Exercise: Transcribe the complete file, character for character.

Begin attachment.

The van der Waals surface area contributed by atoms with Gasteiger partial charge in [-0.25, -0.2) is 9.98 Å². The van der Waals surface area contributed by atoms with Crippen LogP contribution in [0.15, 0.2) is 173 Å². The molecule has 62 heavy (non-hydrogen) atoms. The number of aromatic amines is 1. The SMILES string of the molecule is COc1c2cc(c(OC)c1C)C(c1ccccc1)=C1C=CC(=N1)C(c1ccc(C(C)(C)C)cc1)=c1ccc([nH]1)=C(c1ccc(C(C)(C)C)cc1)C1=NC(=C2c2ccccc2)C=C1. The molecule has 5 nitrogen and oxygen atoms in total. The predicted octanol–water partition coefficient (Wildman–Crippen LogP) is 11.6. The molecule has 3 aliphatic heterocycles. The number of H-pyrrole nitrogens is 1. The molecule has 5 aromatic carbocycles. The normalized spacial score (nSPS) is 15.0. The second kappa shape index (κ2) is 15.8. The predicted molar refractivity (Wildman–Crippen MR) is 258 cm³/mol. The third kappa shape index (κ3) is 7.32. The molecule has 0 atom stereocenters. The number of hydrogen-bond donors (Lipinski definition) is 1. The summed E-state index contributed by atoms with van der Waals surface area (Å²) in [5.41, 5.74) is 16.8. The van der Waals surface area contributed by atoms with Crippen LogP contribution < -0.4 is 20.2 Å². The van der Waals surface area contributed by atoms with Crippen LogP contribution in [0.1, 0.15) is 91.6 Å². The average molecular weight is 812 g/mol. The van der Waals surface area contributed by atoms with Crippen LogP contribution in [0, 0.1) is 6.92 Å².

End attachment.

The van der Waals surface area contributed by atoms with Gasteiger partial charge in [-0.25, -0.2) is 9.98 Å². The van der Waals surface area contributed by atoms with Crippen LogP contribution in [0.15, 0.2) is 173 Å². The molecule has 62 heavy (non-hydrogen) atoms. The number of aromatic amines is 1. The SMILES string of the molecule is COc1c2cc(c(OC)c1C)C(c1ccccc1)=C1C=CC(=N1)C(c1ccc(C(C)(C)C)cc1)=c1ccc([nH]1)=C(c1ccc(C(C)(C)C)cc1)C1=NC(=C2c2ccccc2)C=C1. The molecule has 5 nitrogen and oxygen atoms in total. The predicted octanol–water partition coefficient (Wildman–Crippen LogP) is 11.6. The molecule has 3 aliphatic heterocycles. The number of H-pyrrole nitrogens is 1. The molecule has 5 aromatic carbocycles. The normalized spacial score (nSPS) is 15.0. The second kappa shape index (κ2) is 15.8. The predicted molar refractivity (Wildman–Crippen MR) is 258 cm³/mol. The third kappa shape index (κ3) is 7.32. The molecule has 0 atom stereocenters. The number of hydrogen-bond donors (Lipinski definition) is 1. The summed E-state index contributed by atoms with van der Waals surface area (Å²) in [5.41, 5.74) is 16.8. The van der Waals surface area contributed by atoms with Crippen LogP contribution < -0.4 is 20.2 Å². The van der Waals surface area contributed by atoms with Crippen LogP contribution in [0.1, 0.15) is 91.6 Å². The average molecular weight is 812 g/mol. The van der Waals surface area contributed by atoms with Crippen LogP contribution in [0, 0.1) is 6.92 Å².